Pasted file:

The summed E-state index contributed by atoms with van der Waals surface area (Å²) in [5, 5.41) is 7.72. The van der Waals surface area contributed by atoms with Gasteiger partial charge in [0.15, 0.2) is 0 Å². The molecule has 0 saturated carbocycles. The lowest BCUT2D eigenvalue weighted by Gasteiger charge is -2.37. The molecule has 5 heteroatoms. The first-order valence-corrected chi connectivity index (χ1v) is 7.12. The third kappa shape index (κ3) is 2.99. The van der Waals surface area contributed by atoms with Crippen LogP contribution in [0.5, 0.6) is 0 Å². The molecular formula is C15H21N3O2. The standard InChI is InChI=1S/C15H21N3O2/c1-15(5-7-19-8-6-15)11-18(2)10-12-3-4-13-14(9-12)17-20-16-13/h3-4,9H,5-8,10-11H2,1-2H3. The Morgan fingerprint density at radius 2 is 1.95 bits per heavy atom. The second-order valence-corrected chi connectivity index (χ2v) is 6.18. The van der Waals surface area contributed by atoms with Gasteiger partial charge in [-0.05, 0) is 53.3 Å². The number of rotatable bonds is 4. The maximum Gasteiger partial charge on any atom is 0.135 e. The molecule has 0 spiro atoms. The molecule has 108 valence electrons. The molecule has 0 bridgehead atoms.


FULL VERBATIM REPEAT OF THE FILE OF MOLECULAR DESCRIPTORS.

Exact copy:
The summed E-state index contributed by atoms with van der Waals surface area (Å²) in [5, 5.41) is 7.72. The van der Waals surface area contributed by atoms with Gasteiger partial charge in [0.15, 0.2) is 0 Å². The molecule has 0 saturated carbocycles. The lowest BCUT2D eigenvalue weighted by Gasteiger charge is -2.37. The molecule has 5 heteroatoms. The first-order valence-corrected chi connectivity index (χ1v) is 7.12. The third kappa shape index (κ3) is 2.99. The van der Waals surface area contributed by atoms with Crippen LogP contribution in [0.5, 0.6) is 0 Å². The molecular formula is C15H21N3O2. The standard InChI is InChI=1S/C15H21N3O2/c1-15(5-7-19-8-6-15)11-18(2)10-12-3-4-13-14(9-12)17-20-16-13/h3-4,9H,5-8,10-11H2,1-2H3. The Morgan fingerprint density at radius 2 is 1.95 bits per heavy atom. The second-order valence-corrected chi connectivity index (χ2v) is 6.18. The van der Waals surface area contributed by atoms with Gasteiger partial charge in [-0.05, 0) is 53.3 Å². The number of rotatable bonds is 4. The maximum Gasteiger partial charge on any atom is 0.135 e. The molecule has 0 spiro atoms. The molecule has 108 valence electrons. The molecule has 0 bridgehead atoms.